UPDATE: FEBRUARY 2020:
The Traditional and Khoi-San Leadership Act 3 of 2019 was signed into law by the President on 20 November 2019. This followed the processing of the Bill, as it then was, by both Houses of Parliament. Despite civil society and community based organisations speaking out against this law, the President subsequently proclaimed that the Act will come into force on 1 April 2021. This means that it will replace the Traditional Leadership and Governance Framework Act of 2003 as the law recognising and regulating traditional leadership structures in South Africa. Although the Act provides overdue recognition for Khoi-San communities and leaders, it keeps in place apartheid boundaries and locks traditional communities into those jurisdictions. The Act allows traditional councils to enter into partnerships or agreements with a third party without the need for consent from people who will be directly affected. This puts the land rights of communities and individuals at risk – effectively, a traditional council can sign a mining or development deal without the express permission of land right holders. Not only does this undermine the safety mechanisms that are in place in terms of the Interim Protection of Informal Land Rights Act of 1996, which protects people from being deprived of their land rights without their consent, it also weakens customary consultation processes.
The Traditional and Khoi-San Leadership Bill (‘TKLB’) was made available to the public in September 2015. The national Department of Traditional Affairs published a notice in the Government Gazette on 18 September 2015, saying that the Minister of Cooperative Governance and Traditional Affairs would introduce the Bill in Parliament. On 23 September 2015, Parliament announced that the Bill had been introduced by the Minister and said that the Bill was referred to the Portfolio Committee on Cooperative Governance and Traditional Affairs.
While the Bill will replace the Traditional Leadership and Governance Framework Act of 2003, its ostensible primary objective is to include Khoi-San leaders into formal traditional leadership structures.
The TKLB has been given an official number, namely B 23–2015A and Parliament is planning to start the full public participation process at the end of November 2015, which will give people opportunities to attend public hearings and send in written submissions. The National Council of Provinces and provincial legislatures are also required to provide the public with a chance to have their say on the Bill.
This Bill follows on another draft Bill, called the Traditional Affairs Bill, which was published by the Department of Traditional Affairs for comments in 2013. The Department made some adjustments to the wording of the 2013 Traditional Affairs Bill and changed its name to the Traditional and Khoi-San Leadership Bill. However, many of the concerns that were raised about the Traditional Affairs Bill are still relevant to the TKLB.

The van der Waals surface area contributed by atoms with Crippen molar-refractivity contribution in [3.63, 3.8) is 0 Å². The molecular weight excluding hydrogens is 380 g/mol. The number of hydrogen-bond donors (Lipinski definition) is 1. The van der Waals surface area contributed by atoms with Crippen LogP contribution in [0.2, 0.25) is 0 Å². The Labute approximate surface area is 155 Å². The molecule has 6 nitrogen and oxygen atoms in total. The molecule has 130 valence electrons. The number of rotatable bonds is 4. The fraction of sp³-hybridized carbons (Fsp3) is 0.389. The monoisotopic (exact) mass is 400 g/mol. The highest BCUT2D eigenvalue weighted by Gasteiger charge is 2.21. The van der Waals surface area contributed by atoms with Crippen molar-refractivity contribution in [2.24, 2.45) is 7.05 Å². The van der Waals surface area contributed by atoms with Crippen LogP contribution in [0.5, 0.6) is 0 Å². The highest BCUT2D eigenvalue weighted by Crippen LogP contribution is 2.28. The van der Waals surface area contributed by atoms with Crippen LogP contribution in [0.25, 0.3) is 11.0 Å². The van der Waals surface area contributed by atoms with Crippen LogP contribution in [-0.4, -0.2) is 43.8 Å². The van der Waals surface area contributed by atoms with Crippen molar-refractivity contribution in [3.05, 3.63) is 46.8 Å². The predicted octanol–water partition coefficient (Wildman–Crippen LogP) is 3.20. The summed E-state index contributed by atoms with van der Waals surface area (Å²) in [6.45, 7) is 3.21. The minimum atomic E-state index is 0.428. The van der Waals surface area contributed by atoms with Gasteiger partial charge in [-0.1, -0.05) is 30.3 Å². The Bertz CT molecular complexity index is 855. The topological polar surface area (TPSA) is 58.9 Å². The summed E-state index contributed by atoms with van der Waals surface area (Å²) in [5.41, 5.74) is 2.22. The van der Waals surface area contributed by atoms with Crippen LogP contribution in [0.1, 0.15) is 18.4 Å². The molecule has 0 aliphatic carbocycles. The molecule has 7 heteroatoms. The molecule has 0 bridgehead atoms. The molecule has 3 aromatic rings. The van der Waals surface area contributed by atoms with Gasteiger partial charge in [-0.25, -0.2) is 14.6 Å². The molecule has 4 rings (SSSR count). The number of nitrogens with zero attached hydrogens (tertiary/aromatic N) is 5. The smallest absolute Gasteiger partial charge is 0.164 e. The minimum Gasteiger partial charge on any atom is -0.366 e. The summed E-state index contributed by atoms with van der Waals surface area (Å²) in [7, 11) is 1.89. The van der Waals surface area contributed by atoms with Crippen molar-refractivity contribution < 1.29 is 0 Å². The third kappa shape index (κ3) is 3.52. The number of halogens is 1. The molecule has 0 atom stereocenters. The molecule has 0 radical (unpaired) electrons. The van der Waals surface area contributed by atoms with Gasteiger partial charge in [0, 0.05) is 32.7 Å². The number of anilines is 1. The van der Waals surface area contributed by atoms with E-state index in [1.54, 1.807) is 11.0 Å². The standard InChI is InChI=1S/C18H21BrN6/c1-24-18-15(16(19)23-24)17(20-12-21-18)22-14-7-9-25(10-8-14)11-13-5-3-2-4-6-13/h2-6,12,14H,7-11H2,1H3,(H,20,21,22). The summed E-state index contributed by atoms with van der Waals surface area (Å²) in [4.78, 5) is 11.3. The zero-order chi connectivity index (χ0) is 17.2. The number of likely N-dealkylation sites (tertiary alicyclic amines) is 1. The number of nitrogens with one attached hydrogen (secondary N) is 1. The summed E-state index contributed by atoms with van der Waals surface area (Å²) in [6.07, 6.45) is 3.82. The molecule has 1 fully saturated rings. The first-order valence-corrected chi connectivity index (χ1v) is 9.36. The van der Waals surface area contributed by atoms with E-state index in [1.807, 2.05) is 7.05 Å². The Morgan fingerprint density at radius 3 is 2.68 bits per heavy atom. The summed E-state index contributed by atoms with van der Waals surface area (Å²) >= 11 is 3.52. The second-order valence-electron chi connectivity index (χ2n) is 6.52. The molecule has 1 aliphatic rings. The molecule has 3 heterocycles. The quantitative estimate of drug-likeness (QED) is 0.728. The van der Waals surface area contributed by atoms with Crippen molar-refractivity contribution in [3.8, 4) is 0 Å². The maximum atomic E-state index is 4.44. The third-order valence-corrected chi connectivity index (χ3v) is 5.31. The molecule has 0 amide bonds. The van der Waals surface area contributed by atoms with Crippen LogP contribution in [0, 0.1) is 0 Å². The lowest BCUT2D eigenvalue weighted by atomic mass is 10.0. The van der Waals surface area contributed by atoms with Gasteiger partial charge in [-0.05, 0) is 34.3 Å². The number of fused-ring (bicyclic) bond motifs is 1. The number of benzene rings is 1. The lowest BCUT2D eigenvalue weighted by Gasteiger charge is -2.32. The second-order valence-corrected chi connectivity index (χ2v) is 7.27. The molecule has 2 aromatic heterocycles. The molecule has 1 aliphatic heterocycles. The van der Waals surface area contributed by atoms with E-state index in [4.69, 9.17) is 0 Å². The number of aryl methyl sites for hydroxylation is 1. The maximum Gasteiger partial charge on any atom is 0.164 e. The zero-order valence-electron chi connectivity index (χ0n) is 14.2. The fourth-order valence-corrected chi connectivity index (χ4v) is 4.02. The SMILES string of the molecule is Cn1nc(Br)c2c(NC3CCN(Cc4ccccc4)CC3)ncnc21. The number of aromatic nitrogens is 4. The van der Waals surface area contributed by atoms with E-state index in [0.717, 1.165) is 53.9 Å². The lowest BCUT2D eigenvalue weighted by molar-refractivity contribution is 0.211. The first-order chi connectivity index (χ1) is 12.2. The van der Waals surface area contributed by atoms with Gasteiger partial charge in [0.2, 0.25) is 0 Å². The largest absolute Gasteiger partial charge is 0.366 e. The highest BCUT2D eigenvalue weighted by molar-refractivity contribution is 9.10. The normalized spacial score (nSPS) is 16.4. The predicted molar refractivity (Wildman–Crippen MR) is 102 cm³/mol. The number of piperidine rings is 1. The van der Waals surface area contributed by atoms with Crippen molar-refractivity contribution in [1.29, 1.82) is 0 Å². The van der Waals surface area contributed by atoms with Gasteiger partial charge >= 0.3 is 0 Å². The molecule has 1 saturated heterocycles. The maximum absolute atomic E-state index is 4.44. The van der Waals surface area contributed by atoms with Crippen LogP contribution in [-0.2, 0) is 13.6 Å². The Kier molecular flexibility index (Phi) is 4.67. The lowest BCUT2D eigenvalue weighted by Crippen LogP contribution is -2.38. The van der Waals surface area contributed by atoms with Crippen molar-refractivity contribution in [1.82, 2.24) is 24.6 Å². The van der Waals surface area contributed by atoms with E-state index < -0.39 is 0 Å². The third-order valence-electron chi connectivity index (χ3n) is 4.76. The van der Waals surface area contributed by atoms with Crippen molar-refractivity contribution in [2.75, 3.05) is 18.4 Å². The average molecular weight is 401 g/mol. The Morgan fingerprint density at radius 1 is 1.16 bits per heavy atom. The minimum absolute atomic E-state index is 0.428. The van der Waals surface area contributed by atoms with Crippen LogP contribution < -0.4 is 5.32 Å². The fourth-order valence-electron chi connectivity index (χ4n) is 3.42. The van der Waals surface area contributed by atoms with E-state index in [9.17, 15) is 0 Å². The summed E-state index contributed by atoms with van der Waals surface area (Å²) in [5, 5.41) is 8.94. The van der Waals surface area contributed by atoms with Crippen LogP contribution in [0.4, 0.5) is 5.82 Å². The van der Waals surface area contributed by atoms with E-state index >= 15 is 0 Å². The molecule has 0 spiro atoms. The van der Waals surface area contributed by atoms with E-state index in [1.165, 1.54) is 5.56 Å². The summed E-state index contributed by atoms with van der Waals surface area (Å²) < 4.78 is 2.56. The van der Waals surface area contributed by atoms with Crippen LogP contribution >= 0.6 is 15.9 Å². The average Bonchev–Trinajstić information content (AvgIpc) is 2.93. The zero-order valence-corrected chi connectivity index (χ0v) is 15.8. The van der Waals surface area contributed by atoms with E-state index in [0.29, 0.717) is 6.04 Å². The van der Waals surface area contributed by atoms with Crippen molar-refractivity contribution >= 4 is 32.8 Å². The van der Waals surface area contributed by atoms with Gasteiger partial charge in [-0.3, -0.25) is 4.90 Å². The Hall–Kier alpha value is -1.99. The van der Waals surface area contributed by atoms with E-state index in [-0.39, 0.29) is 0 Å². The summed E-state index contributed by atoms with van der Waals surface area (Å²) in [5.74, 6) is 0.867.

The Bill re-entrenches the controversial Bantustan boundaries adopted by the Framework Act, thereby locking people living in the former Bantustans into ascribed tribal identities. In this way TKLB takes us back to the ‘tribal’ classifications of the apartheid-era, and entrenches stark legal divisions between the former Bantustans and the rest of South Africa.
The TKLB does not address government’s failure to transform traditional institutions as required by the Traditional Leadership and Governance Framework Act 41 of 2003 (‘Framework Act’). As a result many traditional councils are not validly constituted. Furthermore it uses the same mechanisms as the Framework Act for trying to achieve transformation, except this time the consequences of non-compliance are weakened.
The TKLB also allows government departments to give roles that deal with any of government’s functions (for example, health, housing, agriculture and education) to traditional leaders and councils (clause 25) without any guidelines on what roles can be given or how this should be done. The TKLB also does not make it clear what the relationship will be between elected local government and traditional structures if these roles are given to them.
This is questionable in light of the Constitutional Court’s finding in 1996 that the Constitution does not provide traditional structures with governmental powers and functions. This could have the effect of creating a fourth tier of government, despite the Constitution’s provision for only three tiers.
Download the Traditional Khoi-San Leadership Bill in PDF.